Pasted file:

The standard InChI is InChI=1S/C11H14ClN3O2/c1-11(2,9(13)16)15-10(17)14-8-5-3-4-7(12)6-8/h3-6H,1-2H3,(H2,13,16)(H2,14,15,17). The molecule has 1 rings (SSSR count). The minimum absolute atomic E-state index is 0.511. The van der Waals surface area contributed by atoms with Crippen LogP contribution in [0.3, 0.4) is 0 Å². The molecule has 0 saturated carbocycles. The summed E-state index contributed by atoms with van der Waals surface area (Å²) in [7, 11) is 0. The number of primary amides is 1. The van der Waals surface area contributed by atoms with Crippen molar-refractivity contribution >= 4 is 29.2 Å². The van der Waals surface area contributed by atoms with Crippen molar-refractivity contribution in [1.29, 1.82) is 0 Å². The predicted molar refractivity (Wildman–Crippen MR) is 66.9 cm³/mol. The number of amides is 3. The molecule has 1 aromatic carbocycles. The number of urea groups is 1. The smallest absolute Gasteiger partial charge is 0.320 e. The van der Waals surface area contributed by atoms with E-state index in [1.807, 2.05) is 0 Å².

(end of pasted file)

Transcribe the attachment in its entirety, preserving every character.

The standard InChI is InChI=1S/C11H14ClN3O2/c1-11(2,9(13)16)15-10(17)14-8-5-3-4-7(12)6-8/h3-6H,1-2H3,(H2,13,16)(H2,14,15,17). The molecule has 1 rings (SSSR count). The minimum absolute atomic E-state index is 0.511. The van der Waals surface area contributed by atoms with Crippen LogP contribution in [0.3, 0.4) is 0 Å². The molecule has 0 saturated carbocycles. The summed E-state index contributed by atoms with van der Waals surface area (Å²) in [7, 11) is 0. The number of primary amides is 1. The van der Waals surface area contributed by atoms with Crippen molar-refractivity contribution >= 4 is 29.2 Å². The van der Waals surface area contributed by atoms with Crippen molar-refractivity contribution in [1.29, 1.82) is 0 Å². The predicted molar refractivity (Wildman–Crippen MR) is 66.9 cm³/mol. The number of amides is 3. The molecule has 1 aromatic carbocycles. The number of urea groups is 1. The smallest absolute Gasteiger partial charge is 0.320 e. The van der Waals surface area contributed by atoms with E-state index in [1.807, 2.05) is 0 Å².